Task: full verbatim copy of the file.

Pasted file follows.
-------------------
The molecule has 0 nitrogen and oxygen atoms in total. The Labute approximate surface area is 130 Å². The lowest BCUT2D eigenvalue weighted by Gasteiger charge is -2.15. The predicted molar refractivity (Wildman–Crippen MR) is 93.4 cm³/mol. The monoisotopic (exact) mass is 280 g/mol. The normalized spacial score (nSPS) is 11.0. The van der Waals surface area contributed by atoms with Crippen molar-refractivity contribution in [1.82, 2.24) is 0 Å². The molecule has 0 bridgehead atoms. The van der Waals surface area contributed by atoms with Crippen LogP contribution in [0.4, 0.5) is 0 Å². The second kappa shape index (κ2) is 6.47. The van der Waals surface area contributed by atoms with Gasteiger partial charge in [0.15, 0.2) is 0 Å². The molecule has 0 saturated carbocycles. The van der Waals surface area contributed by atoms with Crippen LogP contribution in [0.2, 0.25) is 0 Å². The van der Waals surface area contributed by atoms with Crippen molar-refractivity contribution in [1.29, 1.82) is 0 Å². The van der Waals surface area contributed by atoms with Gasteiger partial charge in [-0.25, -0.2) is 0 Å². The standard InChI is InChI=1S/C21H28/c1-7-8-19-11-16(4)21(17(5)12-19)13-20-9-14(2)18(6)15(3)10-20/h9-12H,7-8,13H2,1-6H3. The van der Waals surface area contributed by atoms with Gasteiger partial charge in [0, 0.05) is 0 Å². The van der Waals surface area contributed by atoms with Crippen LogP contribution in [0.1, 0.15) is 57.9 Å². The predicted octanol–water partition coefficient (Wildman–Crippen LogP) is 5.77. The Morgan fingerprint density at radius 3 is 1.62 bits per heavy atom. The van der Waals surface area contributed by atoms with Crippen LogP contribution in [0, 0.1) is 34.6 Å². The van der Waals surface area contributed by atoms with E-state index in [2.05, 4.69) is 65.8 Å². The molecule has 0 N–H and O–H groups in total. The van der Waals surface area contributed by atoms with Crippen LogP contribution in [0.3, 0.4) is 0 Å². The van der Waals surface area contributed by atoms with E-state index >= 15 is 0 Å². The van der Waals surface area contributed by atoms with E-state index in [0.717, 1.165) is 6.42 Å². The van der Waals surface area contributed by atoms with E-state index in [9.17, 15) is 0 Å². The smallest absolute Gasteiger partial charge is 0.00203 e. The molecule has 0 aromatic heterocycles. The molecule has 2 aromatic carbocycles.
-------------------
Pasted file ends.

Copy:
The molecule has 0 nitrogen and oxygen atoms in total. The Labute approximate surface area is 130 Å². The lowest BCUT2D eigenvalue weighted by Gasteiger charge is -2.15. The predicted molar refractivity (Wildman–Crippen MR) is 93.4 cm³/mol. The monoisotopic (exact) mass is 280 g/mol. The normalized spacial score (nSPS) is 11.0. The van der Waals surface area contributed by atoms with Crippen molar-refractivity contribution in [1.82, 2.24) is 0 Å². The molecule has 0 bridgehead atoms. The van der Waals surface area contributed by atoms with Crippen LogP contribution in [0.4, 0.5) is 0 Å². The second kappa shape index (κ2) is 6.47. The van der Waals surface area contributed by atoms with Gasteiger partial charge in [0.15, 0.2) is 0 Å². The molecule has 0 saturated carbocycles. The van der Waals surface area contributed by atoms with Crippen LogP contribution in [0.2, 0.25) is 0 Å². The van der Waals surface area contributed by atoms with Crippen molar-refractivity contribution in [1.29, 1.82) is 0 Å². The van der Waals surface area contributed by atoms with Gasteiger partial charge in [-0.25, -0.2) is 0 Å². The standard InChI is InChI=1S/C21H28/c1-7-8-19-11-16(4)21(17(5)12-19)13-20-9-14(2)18(6)15(3)10-20/h9-12H,7-8,13H2,1-6H3. The van der Waals surface area contributed by atoms with Gasteiger partial charge in [0, 0.05) is 0 Å². The van der Waals surface area contributed by atoms with Crippen LogP contribution in [0.1, 0.15) is 57.9 Å². The predicted octanol–water partition coefficient (Wildman–Crippen LogP) is 5.77. The Morgan fingerprint density at radius 3 is 1.62 bits per heavy atom. The van der Waals surface area contributed by atoms with Crippen LogP contribution in [0, 0.1) is 34.6 Å². The van der Waals surface area contributed by atoms with E-state index in [2.05, 4.69) is 65.8 Å². The molecule has 0 N–H and O–H groups in total. The van der Waals surface area contributed by atoms with Crippen LogP contribution in [0.3, 0.4) is 0 Å². The van der Waals surface area contributed by atoms with E-state index >= 15 is 0 Å². The van der Waals surface area contributed by atoms with E-state index in [0.717, 1.165) is 6.42 Å². The van der Waals surface area contributed by atoms with E-state index in [9.17, 15) is 0 Å². The smallest absolute Gasteiger partial charge is 0.00203 e. The molecule has 0 aromatic heterocycles. The molecule has 2 aromatic carbocycles.